Summary: Provenance and pleasure, history and health - Radio 4's weekly look at food. Making sense of food, from the kitchen and canteen, to the farm and factory. We place food in its historical and cultural context; call to account policy makers and industry decision makers; and celebrate the sheer pleasure of good food.
At Christmas, Sheila Dillon uncovers the food stories of those who won't be celebrating at home with the help of food writer Joe Warwick.
Wheat has, since the dawn of agriculture, been especially treasured amongst all of the food crops, and is now the most widely cultivated food plant on the planet. However, the relationship between humans and wheat has changed a great deal in recent times. Presenter: Dan Saladino Producer: Rich Ward.
Food markets have been the heart of our towns and cities for thousands of years. Now, with financial pressure on local authorities, and growing competition from a supermarkets price war, Sheila Dillon and guests discuss what a market needs to survive in 2015.
Sheila Dillon unveils a new team of judges for the 2015 BBC Food and Farming Awards, including Giorgio Locatelli, Diana Henry and Cyrus Todiwala. Sheila catches up with previous nominees and winners, looks ahead to the big food stories of the coming year, and explains how you can send in your nominations. Producer: Rich Ward.
Harold McGee joins Sheila Dillon to answer your food science questions
Inspirational stories from The Food Programme in 2014.
Feeding Britain - The story of one shop in South Yorkshire which is changing the way we think about food waste and food poverty. A year ago the Community Shop opened in Goldthorpe. It takes food which would otherwise have gone to landfill and sells it at a heavily discounted price. Presented by Dan Saladino and produced in Bristol by Emma Weatherill.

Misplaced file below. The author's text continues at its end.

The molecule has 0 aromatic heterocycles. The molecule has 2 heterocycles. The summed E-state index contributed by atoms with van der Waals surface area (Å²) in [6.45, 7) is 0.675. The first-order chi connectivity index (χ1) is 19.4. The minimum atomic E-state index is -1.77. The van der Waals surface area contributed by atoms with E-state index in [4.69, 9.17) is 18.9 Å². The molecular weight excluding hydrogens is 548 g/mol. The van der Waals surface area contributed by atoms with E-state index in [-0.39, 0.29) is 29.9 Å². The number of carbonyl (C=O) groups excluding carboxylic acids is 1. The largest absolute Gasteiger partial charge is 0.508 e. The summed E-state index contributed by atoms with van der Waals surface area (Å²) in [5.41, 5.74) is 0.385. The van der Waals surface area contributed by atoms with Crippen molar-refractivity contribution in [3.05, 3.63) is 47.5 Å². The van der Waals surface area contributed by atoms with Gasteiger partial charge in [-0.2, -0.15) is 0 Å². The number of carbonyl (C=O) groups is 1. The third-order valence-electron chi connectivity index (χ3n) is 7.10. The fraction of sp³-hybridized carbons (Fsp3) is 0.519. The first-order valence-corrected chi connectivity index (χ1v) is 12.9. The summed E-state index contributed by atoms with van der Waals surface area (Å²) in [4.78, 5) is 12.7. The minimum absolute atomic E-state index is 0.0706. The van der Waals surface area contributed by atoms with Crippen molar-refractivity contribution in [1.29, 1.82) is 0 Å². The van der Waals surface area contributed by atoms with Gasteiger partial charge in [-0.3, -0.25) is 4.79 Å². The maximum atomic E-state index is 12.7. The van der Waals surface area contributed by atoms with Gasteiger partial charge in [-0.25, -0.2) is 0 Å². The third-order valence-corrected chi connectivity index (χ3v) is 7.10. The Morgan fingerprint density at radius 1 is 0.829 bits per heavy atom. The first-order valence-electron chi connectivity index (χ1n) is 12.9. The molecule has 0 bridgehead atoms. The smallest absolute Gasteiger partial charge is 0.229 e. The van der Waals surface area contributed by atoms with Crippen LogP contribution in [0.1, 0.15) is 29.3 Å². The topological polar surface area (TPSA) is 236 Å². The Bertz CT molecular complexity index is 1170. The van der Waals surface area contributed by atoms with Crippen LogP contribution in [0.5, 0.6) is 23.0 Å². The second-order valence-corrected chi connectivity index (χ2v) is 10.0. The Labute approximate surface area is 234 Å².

A review of cookbooks and food writing of 2014. Sheila Dillon is joined to discuss the year in books by Allan Jenkins, editor of Observer Food Monthly, investigative journalist Joanna Blythman and blogger Alex Ryder aka Gingey Bites.
New York's south Bronx is still one of the city's most deprived and areas. Sheila Dillon finds how urban gardens are becoming a valuable source of fresh food, part of an anti-obesity strategy and helping to solve many of the social issues in the neighbourhood.
Sheila Dillon and guests, including Diana Henry, prepare Middle Eastern 'get ahead' treats for Christmas.
Food stories from across the world. Dan Saladino travels to Terra Madre 2014 in Turin. It is a global movement of farmers and food producers which attracts the attention of world leaders - from Michelle Obama to Pope Francis.
Sheila Dillon looks at the state of play for female chefs in the professional kitchen. She talks to Alice Waters, Sally Clarke, Margot Henderson and Mary-Ellen McTague. We also hear from Joyce Molyneux, who was one of the female exceptions in the professional kitchen in post war Briatin . In light of comments from some well known male chefs, most recently Tom Kerridge, Sheila asks if the kitchen as a working environment has really changed that much over the last few decades and whether prejudice and a macho culture deters up and coming talent.
Harold McGee, the man who helped explain the science of the kitchen, tells his food story. His book, published in 1984, On Food and Cooking, has influenced home cooks as well as a new generation of experimental chefs.
In a stew about rabbits. Sheila Dillon discovers the delights of eating rabbit meat, but also why some people think it is unjustifiable. Produced by Emma Weatherill.
Mutton tastier than lamb - why we should all demand to eat older meat. Dan Saladino uncovers the mystery of why we no longer eat mutton, despite it being a favoured meat of the Victorians. He hears about the efforts of Bob Kennard, author of Much Ado About Mutton, to campaign for good quality mutton to return to our menus.